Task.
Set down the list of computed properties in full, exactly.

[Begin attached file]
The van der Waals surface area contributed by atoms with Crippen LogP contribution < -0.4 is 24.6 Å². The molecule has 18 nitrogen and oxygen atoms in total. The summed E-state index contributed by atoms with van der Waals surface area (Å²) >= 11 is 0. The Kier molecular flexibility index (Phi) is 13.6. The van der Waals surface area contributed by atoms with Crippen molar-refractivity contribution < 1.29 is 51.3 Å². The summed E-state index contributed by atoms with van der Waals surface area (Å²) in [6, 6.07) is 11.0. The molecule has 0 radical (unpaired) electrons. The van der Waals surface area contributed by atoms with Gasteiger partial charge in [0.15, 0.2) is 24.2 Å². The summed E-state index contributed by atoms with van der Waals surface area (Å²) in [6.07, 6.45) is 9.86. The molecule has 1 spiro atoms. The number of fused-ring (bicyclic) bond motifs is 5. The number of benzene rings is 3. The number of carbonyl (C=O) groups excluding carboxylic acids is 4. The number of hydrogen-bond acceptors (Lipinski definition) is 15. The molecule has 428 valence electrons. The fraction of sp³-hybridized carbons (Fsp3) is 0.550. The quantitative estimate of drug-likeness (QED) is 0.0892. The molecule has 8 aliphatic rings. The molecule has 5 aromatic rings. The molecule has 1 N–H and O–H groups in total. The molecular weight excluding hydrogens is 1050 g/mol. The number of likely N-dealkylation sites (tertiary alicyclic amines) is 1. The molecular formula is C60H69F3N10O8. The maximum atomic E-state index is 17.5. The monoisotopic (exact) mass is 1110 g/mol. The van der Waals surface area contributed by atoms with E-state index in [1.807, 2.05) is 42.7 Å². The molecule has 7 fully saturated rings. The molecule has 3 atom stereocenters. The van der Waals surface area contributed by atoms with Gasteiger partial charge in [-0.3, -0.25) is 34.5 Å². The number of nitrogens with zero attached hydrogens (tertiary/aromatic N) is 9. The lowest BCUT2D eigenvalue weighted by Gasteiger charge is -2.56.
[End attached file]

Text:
The van der Waals surface area contributed by atoms with Crippen LogP contribution < -0.4 is 24.6 Å². The molecule has 18 nitrogen and oxygen atoms in total. The summed E-state index contributed by atoms with van der Waals surface area (Å²) >= 11 is 0. The Kier molecular flexibility index (Phi) is 13.6. The van der Waals surface area contributed by atoms with Crippen molar-refractivity contribution < 1.29 is 51.3 Å². The summed E-state index contributed by atoms with van der Waals surface area (Å²) in [6, 6.07) is 11.0. The molecule has 0 radical (unpaired) electrons. The van der Waals surface area contributed by atoms with Gasteiger partial charge in [0.15, 0.2) is 24.2 Å². The summed E-state index contributed by atoms with van der Waals surface area (Å²) in [6.07, 6.45) is 9.86. The molecule has 1 spiro atoms. The number of fused-ring (bicyclic) bond motifs is 5. The number of benzene rings is 3. The number of carbonyl (C=O) groups excluding carboxylic acids is 4. The number of hydrogen-bond acceptors (Lipinski definition) is 15. The molecule has 428 valence electrons. The fraction of sp³-hybridized carbons (Fsp3) is 0.550. The quantitative estimate of drug-likeness (QED) is 0.0892. The molecule has 8 aliphatic rings. The molecule has 5 aromatic rings. The molecule has 1 N–H and O–H groups in total. The molecular weight excluding hydrogens is 1050 g/mol. The number of likely N-dealkylation sites (tertiary alicyclic amines) is 1. The molecular formula is C60H69F3N10O8. The maximum atomic E-state index is 17.5. The monoisotopic (exact) mass is 1110 g/mol. The van der Waals surface area contributed by atoms with E-state index in [1.807, 2.05) is 42.7 Å². The molecule has 7 fully saturated rings. The molecule has 3 atom stereocenters. The van der Waals surface area contributed by atoms with Gasteiger partial charge in [-0.3, -0.25) is 34.5 Å². The number of nitrogens with zero attached hydrogens (tertiary/aromatic N) is 9. The lowest BCUT2D eigenvalue weighted by Gasteiger charge is -2.56.